A large watercolour poster of Oscar Wilde's The Importance of Being Earnest play, at the Abbey Theatre, Dublin.

My Buys: Framed billboard art

I’ll be honest, I didn’t buy this poster. I blagged it. Blagging is a necessary skill to have if you ever want to get your hands on unique finds like this original show poster from the Abbey Theatre. Some years ago, I was walking down Dublin’s Parnell Street when I saw a van parked outside the Abbey sticking posters on the wall when instinct struck  – I ran over and asked if he had anything interesting to give me. I got this and a promo poster for the film The Notorious Bettie Page, long gone unfortunately. But Ernst (as I call him) has remained. He was the first thing to go up on the walls of my new home, and is usually the first thing new visitors comment on (the women tend to be slightly more appreciative).

It was years later when I decided to a little research on Ernst that I discovered he was painted by the fantastic Irish illustrator P.J. Lynch for this run of Oscar Wilde’s play at the Abbey Theatre. I had a few books of P.J.’s as a child and to realise that I had one of his works on my wall unbeknownst to me was thrilling. I collected illustrated books for years, and loved the work of Arthur Rackham, Eric Kincaid, Anthony Browne, and Mabel Lucy Attwell to name a few. But the fact that it’s an accomplished Irish artist illustrating a legendary Irish play for an renowned Irish theatre satisfies my patriotism and Irish pride every time I look at it. It’s not the only reason I look of course; as a friend once asked, “Why do you like it so much?”; “It has a bum in it”, I replied. Enough said.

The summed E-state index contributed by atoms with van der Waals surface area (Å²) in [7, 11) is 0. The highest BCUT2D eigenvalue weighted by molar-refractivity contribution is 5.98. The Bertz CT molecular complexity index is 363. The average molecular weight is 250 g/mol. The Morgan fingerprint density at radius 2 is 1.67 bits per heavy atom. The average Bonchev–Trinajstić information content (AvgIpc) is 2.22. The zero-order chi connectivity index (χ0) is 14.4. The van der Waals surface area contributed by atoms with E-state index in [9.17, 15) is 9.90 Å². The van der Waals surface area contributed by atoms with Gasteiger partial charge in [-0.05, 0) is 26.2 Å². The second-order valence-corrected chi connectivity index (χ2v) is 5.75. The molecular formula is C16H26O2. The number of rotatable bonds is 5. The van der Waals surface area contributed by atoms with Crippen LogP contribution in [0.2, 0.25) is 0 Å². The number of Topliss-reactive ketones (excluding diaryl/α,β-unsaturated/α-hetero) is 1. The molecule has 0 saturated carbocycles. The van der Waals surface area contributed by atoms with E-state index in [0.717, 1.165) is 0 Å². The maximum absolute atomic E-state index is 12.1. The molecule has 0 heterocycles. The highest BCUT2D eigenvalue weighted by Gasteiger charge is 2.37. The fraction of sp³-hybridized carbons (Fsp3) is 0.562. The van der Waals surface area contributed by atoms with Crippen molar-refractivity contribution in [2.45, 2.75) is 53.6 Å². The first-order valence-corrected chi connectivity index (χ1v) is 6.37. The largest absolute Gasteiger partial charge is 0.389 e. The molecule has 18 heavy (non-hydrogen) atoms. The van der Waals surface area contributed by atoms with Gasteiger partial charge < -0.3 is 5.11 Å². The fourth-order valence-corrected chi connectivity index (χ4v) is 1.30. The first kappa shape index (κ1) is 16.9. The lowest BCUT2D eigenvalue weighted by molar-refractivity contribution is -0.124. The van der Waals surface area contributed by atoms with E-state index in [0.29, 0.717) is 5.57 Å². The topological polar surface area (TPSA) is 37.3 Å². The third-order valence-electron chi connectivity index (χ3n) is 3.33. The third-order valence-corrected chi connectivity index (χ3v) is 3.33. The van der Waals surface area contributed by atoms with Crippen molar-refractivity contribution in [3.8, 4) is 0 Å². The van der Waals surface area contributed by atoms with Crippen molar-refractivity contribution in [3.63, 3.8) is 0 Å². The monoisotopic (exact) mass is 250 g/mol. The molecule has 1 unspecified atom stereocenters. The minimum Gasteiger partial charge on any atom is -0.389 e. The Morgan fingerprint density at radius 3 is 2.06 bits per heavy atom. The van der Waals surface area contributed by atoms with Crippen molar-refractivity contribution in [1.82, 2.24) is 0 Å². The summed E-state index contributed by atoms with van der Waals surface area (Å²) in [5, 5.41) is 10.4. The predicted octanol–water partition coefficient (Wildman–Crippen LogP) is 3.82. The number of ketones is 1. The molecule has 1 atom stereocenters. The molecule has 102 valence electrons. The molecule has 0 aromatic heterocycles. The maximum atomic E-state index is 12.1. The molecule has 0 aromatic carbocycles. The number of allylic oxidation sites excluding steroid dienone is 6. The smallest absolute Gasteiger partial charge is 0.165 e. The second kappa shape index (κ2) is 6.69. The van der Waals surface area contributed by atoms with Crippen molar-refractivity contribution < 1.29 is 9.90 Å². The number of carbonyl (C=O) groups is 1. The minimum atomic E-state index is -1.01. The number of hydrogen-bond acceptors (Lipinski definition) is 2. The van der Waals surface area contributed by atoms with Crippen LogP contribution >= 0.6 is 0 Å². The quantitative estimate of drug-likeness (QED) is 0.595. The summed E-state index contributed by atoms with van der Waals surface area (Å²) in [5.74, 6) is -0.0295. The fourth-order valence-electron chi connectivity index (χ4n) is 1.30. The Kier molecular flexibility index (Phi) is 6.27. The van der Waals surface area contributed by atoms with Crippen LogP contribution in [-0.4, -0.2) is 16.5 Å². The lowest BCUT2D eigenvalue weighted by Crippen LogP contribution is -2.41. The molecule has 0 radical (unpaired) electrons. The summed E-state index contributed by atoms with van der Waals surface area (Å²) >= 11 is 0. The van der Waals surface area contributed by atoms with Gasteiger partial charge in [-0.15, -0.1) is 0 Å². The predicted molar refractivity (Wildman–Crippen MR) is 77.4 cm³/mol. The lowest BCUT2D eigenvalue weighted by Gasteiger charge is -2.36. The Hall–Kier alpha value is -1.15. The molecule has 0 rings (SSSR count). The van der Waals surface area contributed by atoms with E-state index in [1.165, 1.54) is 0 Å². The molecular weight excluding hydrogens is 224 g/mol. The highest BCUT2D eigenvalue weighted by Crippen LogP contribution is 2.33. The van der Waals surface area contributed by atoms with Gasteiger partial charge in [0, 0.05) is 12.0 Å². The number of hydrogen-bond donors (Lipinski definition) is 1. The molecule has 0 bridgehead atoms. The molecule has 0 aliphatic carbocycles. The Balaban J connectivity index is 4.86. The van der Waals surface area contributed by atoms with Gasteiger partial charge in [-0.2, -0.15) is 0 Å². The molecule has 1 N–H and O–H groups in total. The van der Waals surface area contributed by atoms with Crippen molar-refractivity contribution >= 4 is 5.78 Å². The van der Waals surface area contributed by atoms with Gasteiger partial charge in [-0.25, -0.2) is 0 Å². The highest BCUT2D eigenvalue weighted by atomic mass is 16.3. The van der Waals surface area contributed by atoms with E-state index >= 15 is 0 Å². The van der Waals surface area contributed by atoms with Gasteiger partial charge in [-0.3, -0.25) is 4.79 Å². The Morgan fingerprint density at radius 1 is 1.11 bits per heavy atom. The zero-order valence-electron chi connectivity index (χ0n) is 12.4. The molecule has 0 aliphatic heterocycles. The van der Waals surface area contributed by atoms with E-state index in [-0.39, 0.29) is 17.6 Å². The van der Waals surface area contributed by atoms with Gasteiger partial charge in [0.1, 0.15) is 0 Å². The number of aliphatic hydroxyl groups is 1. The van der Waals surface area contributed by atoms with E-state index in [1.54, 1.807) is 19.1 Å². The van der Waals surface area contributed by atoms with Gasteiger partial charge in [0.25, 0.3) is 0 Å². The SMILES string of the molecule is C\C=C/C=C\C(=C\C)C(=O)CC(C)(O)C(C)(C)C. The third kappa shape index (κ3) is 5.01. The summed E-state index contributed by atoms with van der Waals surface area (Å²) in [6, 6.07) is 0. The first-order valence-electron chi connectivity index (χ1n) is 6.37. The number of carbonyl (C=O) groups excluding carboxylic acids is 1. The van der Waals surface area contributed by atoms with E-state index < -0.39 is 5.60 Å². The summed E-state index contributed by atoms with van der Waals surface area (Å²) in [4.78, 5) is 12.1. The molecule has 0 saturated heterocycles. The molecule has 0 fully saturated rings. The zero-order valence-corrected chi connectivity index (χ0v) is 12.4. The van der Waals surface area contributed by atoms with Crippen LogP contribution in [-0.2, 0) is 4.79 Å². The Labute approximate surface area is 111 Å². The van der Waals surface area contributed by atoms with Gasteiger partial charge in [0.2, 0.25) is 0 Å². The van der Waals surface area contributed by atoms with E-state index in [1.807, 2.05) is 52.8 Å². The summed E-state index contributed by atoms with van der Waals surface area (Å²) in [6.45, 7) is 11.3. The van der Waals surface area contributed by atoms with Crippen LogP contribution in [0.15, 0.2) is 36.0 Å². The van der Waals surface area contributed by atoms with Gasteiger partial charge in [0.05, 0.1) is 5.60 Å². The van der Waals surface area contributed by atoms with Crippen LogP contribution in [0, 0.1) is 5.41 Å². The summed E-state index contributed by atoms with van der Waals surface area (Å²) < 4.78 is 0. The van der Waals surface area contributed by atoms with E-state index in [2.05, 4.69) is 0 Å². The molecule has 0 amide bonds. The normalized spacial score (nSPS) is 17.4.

A large watercolour poster of Oscar Wilde's The Importance of Being Earnest play, at the Abbey Theatre, Dublin.

The Oscar Wilde poster isn’t the only blagged item in my reading nook. The traditionally hand dyed cotton throw was wheedled off a former employer and the Sanderson fabric on the small cushion was rescued from a pile of fabric scraps. The chair was a car boot sale find at €20 and the bamboo magazine holder was a fiver from a charity shop.


A small collection of some of my dog eared children’s books waiting for the next generation of readers.

An illustration plate from J.M. Barrie's Peter Pan and Wendy

Peter Pan was a particular favourite of mine; these are just a few of the beautiful illustrations that accompany these books, spanning over 70 years of illustrative styles. This black and white plate was drawn by Francis D. Bedford in 1911.



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